Former presidential candidate John McCain knows a thing or two about cruelty. Short of water-boarding the country what could he have done worse than leaving us the legacy of Sarah Palin whose drip, drip, drip of inanity is actually worse torture than a daily dose of Sean Hannity.

The American electoral system can be cruel.

Sadly, McCain has not learned his lesson. In his effort to deliver us another dose of cruelty McCain has endorsed Mitt Romney as his party’s presidential candidate. Defending Romney’s stupendous money-making at Bain Capital McCain said On Fox News Sunday, “The only place in the world that I can recall where companies never failed was the old Soviet Union,” McCain said. “And yes, the free enterprise system can be cruel,” he added.

McCain’s matter-of-factness about cruelty may be an indication not only of his cold practicality, but of an easy acceptance of what one person or system’s cruelty may mean for others —which goes far to explain his choice of a person with the brain of a mama grizzly as his 2008 running mate.

That the free enterprise system can be cruel is obvious; but that’s not the issue —accepting its cruelty is. Capitalism is a human  construct and human’s have the power to dilute its cruelty. You might say that some try to mitigate it while others strive to Mitt-igate it: some find ways to lessen a system’s harm while others find ways to gain as much advantage as possible from it. Mitt Romney has made his choice.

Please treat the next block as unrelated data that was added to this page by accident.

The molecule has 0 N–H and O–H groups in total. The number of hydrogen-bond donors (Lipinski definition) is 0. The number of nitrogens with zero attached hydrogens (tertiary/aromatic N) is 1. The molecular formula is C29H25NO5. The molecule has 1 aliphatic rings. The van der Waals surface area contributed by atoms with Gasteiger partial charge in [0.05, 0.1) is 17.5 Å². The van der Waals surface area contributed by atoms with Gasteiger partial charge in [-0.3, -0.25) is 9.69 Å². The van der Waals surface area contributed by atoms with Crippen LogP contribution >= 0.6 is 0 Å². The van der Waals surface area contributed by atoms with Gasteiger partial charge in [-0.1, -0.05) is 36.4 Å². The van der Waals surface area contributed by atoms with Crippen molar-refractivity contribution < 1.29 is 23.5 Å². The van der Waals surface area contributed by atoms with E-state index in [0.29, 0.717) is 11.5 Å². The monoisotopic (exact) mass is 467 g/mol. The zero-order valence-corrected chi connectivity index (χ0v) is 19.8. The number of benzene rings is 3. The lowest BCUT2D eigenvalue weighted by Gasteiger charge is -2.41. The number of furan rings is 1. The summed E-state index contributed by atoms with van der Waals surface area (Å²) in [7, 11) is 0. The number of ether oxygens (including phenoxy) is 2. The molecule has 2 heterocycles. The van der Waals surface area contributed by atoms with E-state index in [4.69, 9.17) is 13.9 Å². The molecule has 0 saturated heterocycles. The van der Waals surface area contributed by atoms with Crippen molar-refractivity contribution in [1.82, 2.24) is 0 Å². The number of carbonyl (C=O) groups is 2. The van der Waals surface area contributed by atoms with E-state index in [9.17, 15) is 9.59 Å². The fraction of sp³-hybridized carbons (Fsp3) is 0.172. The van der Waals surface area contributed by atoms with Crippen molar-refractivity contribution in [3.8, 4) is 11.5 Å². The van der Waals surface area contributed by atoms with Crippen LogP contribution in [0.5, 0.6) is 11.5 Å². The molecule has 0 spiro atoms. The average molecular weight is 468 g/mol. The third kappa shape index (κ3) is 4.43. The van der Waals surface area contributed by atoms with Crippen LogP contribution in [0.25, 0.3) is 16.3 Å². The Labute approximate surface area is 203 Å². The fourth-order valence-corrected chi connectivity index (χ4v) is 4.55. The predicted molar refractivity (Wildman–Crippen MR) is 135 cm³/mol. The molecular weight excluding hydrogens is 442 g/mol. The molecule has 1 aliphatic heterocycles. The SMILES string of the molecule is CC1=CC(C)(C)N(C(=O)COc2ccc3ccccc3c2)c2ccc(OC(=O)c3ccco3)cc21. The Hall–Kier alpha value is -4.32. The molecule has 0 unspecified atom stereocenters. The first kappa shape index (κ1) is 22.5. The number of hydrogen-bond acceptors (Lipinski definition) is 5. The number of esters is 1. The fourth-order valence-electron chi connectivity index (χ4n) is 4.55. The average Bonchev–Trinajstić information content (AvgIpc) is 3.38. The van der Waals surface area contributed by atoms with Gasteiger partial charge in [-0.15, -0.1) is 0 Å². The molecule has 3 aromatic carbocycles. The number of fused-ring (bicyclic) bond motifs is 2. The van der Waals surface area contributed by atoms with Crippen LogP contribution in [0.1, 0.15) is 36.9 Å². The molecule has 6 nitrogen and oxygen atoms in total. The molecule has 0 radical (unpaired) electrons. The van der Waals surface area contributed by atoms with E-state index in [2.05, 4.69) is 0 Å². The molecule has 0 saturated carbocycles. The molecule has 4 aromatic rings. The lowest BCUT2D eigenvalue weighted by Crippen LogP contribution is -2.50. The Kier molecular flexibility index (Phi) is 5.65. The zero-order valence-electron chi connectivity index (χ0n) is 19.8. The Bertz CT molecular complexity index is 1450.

Since the day I finally understood the degree of suffering caused by  the manufacture and legal distribution and sale of tobacco products I’ve loathed the individuals and families who’ve made, and still make, fortunes by hooking and poisoning people to the point of grotesque death. Yes, capitalism can be cruel; but there’s no justification to be found for its cruelty in McCain’s apathetic remark.

Communism can be cruel, too. Fascism can be even crueler. To say that free enterprise can be cruel is not saying much in the way of a moral argument. What a person does with an obvious truth is the mark of his or her character. To find a very particular way to make millions by leveraging a system’s potential for cruelty is not a skill or aspiration a decent nation should want in a leader. If people and their politicians are willing to accept the cruelty of capitalism how long might it be before they accept that of , say, fascism or any totalitarian alternative?

Mitt Romney, in so many of his comments and musings, has exposed such a degree of insulation from what ordinary people go through in order to maintain a modest standard living, that the collateral cruelty of what he’s done to amass his fortune is, for him, a non-issue. As  Tom Hagen said to, Tessio, in The Godfather as he escorted the betrayer to the car for his last ride, “It’s just business.”

Romney just oozes the eliteness of money. He can’t help himself because he knows and understands so little of what it’s like not to have a personal fortune.